Yours, Mine and Ours didn’t need to be remade in the first place but nonetheless has been; it’s a cute family film that unfortunately pales in comparison to the original 1968 version starring Lucille Ball and Henry Fonda.
A widowed Coast Guard Admiral who likes order and a tight ship falls in love and marries a free-spirited widow handbag designer, much to the dismay of her 10 and his 8 children.
Unlike the original, the two parents have met before and were in fact high school sweethearts, which helps explains their hasty marriage a bit better in today’s world. The new version also tries to explain the fact that Rene Russo’s character has 10 children and still looks the way she does by having several of her children adopted from foster care, thus adding another new element to the film, diversity, and more mismatched children.
Basically like the recent remake of Cheaper by the Dozen, Yours, Mine and Ours is another “too many out-of-control children in one big loving home” story. Whereas the original focused on both the parents’ love, and the children-trying-to-like-each-other stories effectively, this film only dabbles in both and fails to create a whole package, instead relying on slapstick and child high-jinx for humor. It’s important to note that the movie is produced by Nickelodeon, thus the focus on the kids.
Another twist is that the children from both sides of the family work together to try to break up their parents in order to go back to their own households, but predictably form alliances in the process. The children are all, of course, adorable and good child actors — I was pretty impressed with that part actually — and Rene Russo and Dennis Quaid can and have done anything, so it’s not surprising that they were good in their roles. However they were only “good” and could have been much better. This could be due to the fact that the film focused more heavily on the children than their relationship and character development. I was expecting the more charming Dennis Quaid, whom we saw in yet another family film remake, The Parent Trap, instead he just reacts and flounders in this film much like Steve Martin in Cheaper By The Dozen. The film also fails to explain Rene Russo’s free-spirited character very well.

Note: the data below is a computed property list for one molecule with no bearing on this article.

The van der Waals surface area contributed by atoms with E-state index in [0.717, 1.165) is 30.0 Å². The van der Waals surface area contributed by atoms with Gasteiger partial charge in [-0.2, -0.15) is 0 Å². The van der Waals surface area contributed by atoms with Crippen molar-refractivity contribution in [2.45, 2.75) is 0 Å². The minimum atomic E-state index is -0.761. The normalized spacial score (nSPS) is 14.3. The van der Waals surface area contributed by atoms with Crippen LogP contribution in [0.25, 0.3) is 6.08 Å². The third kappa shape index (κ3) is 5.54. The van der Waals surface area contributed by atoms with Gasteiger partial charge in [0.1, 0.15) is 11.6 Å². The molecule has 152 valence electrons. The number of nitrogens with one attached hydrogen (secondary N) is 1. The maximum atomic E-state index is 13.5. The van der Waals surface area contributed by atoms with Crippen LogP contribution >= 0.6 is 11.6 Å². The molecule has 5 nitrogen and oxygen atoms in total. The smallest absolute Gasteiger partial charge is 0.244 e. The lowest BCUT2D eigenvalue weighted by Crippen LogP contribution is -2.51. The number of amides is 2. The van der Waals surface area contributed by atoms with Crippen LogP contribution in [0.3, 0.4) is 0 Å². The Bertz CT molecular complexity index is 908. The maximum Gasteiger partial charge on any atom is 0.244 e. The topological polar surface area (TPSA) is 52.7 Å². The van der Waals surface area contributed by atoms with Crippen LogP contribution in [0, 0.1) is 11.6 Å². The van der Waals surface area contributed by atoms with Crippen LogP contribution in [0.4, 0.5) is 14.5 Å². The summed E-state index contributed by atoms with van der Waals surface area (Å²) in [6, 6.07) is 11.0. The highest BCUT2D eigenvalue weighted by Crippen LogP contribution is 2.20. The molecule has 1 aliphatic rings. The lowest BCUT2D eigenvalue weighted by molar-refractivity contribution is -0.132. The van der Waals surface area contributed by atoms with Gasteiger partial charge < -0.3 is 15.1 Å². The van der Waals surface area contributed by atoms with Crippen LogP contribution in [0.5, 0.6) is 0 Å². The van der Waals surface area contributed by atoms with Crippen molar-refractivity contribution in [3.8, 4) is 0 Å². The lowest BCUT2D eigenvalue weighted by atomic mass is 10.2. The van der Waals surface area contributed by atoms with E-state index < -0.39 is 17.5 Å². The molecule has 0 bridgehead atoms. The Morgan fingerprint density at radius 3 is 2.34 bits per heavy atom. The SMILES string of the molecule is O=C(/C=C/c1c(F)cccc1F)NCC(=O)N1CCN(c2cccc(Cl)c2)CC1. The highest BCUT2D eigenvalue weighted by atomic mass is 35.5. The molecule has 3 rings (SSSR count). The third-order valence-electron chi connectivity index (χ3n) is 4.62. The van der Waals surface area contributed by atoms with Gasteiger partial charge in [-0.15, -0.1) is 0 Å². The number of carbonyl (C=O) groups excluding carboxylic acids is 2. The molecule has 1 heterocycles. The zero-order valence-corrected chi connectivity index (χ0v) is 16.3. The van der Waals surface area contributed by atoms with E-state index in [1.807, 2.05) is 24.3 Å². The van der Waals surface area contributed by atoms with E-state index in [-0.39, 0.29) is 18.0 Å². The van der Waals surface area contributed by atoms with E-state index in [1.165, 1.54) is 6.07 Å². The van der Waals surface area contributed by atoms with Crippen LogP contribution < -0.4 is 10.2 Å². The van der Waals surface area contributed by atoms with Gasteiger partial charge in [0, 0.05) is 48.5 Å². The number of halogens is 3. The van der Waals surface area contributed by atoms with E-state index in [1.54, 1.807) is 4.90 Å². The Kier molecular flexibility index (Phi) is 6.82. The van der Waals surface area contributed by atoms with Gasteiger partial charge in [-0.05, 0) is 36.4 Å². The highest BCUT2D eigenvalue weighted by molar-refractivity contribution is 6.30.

I was very surprised to see so many special features on this disc; in fact, there are so many that you have to click ‘more’ to see the complete list, which has a commentary by director Raja Gosnell, featurettes such as “Yours, Mine & Ours – Inside the Lighthouse,” “18 Kids – One Script: The Writing of Yours, Mine & Ours,” “Your Big Break! – Advice for Aspiring Young Actors,” “Setting Sail with the Coast Guard,” and a behind the scenes Video Diary. Plus two theatrical trailers, deleted scenes and two casting videos.
I especially liked the two separate featurettes on “Casting the North Family” and “Casting the Beardsley Family,” which included a discussion with the casting director on the process for choosing each child actor and thoughts on each actor’s talents and contributions.
There are two deleted scenes with the optional director commentary. One scene the hit the cutting room floor better explains the parents’ relationship and shows the marriage proposal. The other deleted scene first shows the families meeting each other. I liked both scenes and thought if included it would have helped make the film less choppy-feeling and thrown-together. They were probably removed to improve the run time, but I’d rather have seen these two scenes than some of the many Cheaper by the Dozen child antics. I especially could have done without the one near the end when the kids form a human chain out a window in order to hold on to a computer – it was pointless and we were already shown on numerous occasions what trouble they were capable of.
The DVD is available in both 2.35:1 Anamorphic Widescreen format and Full Screen 1.33:1 editions. The audio tracks come in English (Dolby Digital 5.1), English (Dolby Digital 2.0 Surround), and French (Dolby Digital 5.1). The DVD also includes English and Spanish subtitles.
The Final Cut
It’s a cute family picture with good leading stars and features an energetic and enthusiastic plot and feel. Ideal for a rental.
Corny at times and hectic, due to the many scenes in which the film tries to do slapstick and fails. (How many times can Dennis Quaid get his face covered with paint or slime and it be funny? You be the judge, for me it’s zero.)
On the Side:
The band playing in the movie during the house party scene is a Christian alternative rock band called Hawk Nelson.
Making the Grade:
The Film: C
The Delivery: C+
The Extras: A
By Tara Settembre, a Staff Writer for Film School RejectsPowered by Sidelines